Now that children are settling into their weekly routines, including participating in extracurricular activities, let’s take a look at rock wall climbing and how this sport can serve as a great and fun way to promote physical activity for children, including those with physical disabilities in an adapted environment.
Rock wall climbing can be described as solving a puzzle on the wall, and is beneficial on so many levels. It’s a sport that fosters problem solving, sequencing, and fine/gross motor skills that can be translated into everyday functional activities. For example, as a child develops strength in their hands while participating in rock wall climbing, one may see an improvement with their ability to open jars/containers that they were previously unable to do.
Children and young adults diagnosed with physical disabilities are often limited in the types of recreational and sporting activities that they can participate in. It often depends on the level of impairment and the physical function of their upper and lower extremities. These children and young adults often have less exposure to what their typically developing peers have access to and have less recreational and social opportunities available.
Recreational rock wall climbing, a mainstream, popular sport, presents an interesting possibility for patients with physical disabilities. Not only is it important for typically developing children and young adults to promote physical health and well-being, but it is equally important for individuals with a physical disability to participate in physical activities and/or sports. This is needed to increase/maintain the current level of function post-operatively for those that had surgeries to increase range of motion (ROM), function, and strength. This is extremely important for children as they transition into adulthood and as the weekly therapy regimen (OT, PT) decreases. It is necessary to promote good habits for the future starting at a young age.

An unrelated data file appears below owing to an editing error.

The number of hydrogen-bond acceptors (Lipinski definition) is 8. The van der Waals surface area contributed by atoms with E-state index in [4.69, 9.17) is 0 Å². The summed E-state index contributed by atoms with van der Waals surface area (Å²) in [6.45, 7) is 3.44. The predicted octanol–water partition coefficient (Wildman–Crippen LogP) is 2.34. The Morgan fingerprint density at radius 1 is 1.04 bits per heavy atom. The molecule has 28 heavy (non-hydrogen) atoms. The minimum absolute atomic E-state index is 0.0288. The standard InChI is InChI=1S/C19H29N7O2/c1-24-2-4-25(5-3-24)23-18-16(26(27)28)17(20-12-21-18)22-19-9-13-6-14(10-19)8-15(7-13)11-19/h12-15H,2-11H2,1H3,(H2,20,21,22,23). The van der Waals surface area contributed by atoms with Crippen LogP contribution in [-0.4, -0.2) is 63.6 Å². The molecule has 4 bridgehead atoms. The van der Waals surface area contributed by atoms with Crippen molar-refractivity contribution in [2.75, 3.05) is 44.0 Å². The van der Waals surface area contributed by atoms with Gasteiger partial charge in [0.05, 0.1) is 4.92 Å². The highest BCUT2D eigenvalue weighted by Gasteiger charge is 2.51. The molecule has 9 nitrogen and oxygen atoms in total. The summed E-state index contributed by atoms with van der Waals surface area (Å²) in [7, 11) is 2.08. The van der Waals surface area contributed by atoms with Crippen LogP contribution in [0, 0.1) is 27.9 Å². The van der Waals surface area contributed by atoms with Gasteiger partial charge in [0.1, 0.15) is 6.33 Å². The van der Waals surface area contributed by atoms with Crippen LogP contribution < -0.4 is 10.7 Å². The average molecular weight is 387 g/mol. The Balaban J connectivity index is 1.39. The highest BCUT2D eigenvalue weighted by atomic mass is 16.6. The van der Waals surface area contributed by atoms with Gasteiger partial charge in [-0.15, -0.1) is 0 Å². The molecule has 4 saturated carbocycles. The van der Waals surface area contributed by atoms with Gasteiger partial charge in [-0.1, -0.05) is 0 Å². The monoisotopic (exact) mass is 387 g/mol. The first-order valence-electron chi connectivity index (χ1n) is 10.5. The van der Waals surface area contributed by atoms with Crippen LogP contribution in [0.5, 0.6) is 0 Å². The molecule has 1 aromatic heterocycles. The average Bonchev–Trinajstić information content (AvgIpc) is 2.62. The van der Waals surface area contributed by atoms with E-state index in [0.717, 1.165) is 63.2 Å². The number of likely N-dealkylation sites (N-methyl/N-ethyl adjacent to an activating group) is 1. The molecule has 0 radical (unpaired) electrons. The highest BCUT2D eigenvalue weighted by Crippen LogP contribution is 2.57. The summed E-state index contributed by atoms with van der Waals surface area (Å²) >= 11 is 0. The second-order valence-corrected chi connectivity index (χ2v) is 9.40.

Children can benefit from rock wall climbing using both arms and legs for reciprocal movement. A recent study performed at HSS with a young adult who had performed indoor rock wall climbing over the course of 1 year, with the collaboration of an occupational therapist and an adaptive sport instructor, proved that over time wrist flexion/extension (bending and straightening) ROM and grip strength can improve. Rock wall climbing was an effective adjunct to standard occupational therapy practices as evidenced by increased wrist ROM, grip strength, and function. Rock wall climbing had improved the quality of life for this patient as well as been a fun activity to participate in.
Lorene Janowski is a pediatric occupational therapist at the CA Technologies Rehabilitation Center within Hospital for Special Surgery’s Lerner Children’s Pavilion. She enjoys working with children and their families to help improve their quality of life and function, especially for children with cerebral palsy and sensory processing disorder. She specializes in aquatic therapy as an adjunct to land based therapy services.